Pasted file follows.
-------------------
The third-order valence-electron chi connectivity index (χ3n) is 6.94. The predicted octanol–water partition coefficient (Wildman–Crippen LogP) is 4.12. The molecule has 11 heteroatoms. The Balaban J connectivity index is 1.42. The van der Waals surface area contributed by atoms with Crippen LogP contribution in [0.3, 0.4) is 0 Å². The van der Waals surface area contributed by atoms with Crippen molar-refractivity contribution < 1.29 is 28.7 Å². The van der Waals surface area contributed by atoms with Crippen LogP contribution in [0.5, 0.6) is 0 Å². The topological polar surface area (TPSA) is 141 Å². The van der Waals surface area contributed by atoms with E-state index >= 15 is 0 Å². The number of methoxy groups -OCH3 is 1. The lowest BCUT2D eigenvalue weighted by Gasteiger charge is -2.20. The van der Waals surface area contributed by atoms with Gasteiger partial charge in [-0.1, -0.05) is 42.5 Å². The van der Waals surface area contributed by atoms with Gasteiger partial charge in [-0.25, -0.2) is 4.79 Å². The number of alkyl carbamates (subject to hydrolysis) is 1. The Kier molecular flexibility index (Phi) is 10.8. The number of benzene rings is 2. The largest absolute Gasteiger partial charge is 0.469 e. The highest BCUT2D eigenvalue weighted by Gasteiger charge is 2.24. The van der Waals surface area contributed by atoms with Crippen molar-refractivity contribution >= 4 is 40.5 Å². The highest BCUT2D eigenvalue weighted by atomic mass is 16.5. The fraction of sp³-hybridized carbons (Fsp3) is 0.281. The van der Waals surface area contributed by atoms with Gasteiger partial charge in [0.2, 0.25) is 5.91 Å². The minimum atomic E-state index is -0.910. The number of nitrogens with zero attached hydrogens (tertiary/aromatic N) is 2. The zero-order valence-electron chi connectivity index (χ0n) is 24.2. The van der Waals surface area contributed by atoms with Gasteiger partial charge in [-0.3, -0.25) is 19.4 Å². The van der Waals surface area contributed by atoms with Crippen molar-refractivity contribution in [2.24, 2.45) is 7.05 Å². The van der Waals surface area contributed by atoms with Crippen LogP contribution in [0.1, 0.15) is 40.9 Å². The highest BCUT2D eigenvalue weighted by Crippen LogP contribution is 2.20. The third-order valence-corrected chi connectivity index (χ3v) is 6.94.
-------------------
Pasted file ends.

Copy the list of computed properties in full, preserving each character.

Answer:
The third-order valence-electron chi connectivity index (χ3n) is 6.94. The predicted octanol–water partition coefficient (Wildman–Crippen LogP) is 4.12. The molecule has 11 heteroatoms. The Balaban J connectivity index is 1.42. The van der Waals surface area contributed by atoms with Crippen LogP contribution in [0.3, 0.4) is 0 Å². The van der Waals surface area contributed by atoms with Crippen molar-refractivity contribution < 1.29 is 28.7 Å². The van der Waals surface area contributed by atoms with Crippen LogP contribution in [0.5, 0.6) is 0 Å². The topological polar surface area (TPSA) is 141 Å². The van der Waals surface area contributed by atoms with E-state index >= 15 is 0 Å². The number of methoxy groups -OCH3 is 1. The lowest BCUT2D eigenvalue weighted by Gasteiger charge is -2.20. The van der Waals surface area contributed by atoms with Gasteiger partial charge in [-0.1, -0.05) is 42.5 Å². The van der Waals surface area contributed by atoms with Gasteiger partial charge in [-0.25, -0.2) is 4.79 Å². The number of alkyl carbamates (subject to hydrolysis) is 1. The Kier molecular flexibility index (Phi) is 10.8. The number of benzene rings is 2. The largest absolute Gasteiger partial charge is 0.469 e. The highest BCUT2D eigenvalue weighted by Gasteiger charge is 2.24. The van der Waals surface area contributed by atoms with Crippen molar-refractivity contribution >= 4 is 40.5 Å². The highest BCUT2D eigenvalue weighted by atomic mass is 16.5. The fraction of sp³-hybridized carbons (Fsp3) is 0.281. The van der Waals surface area contributed by atoms with Gasteiger partial charge in [0.2, 0.25) is 5.91 Å². The minimum atomic E-state index is -0.910. The number of nitrogens with zero attached hydrogens (tertiary/aromatic N) is 2. The zero-order valence-electron chi connectivity index (χ0n) is 24.2. The van der Waals surface area contributed by atoms with Gasteiger partial charge in [-0.3, -0.25) is 19.4 Å². The van der Waals surface area contributed by atoms with Crippen molar-refractivity contribution in [2.24, 2.45) is 7.05 Å². The van der Waals surface area contributed by atoms with Crippen LogP contribution in [0.1, 0.15) is 40.9 Å². The highest BCUT2D eigenvalue weighted by Crippen LogP contribution is 2.20. The third-order valence-corrected chi connectivity index (χ3v) is 6.94.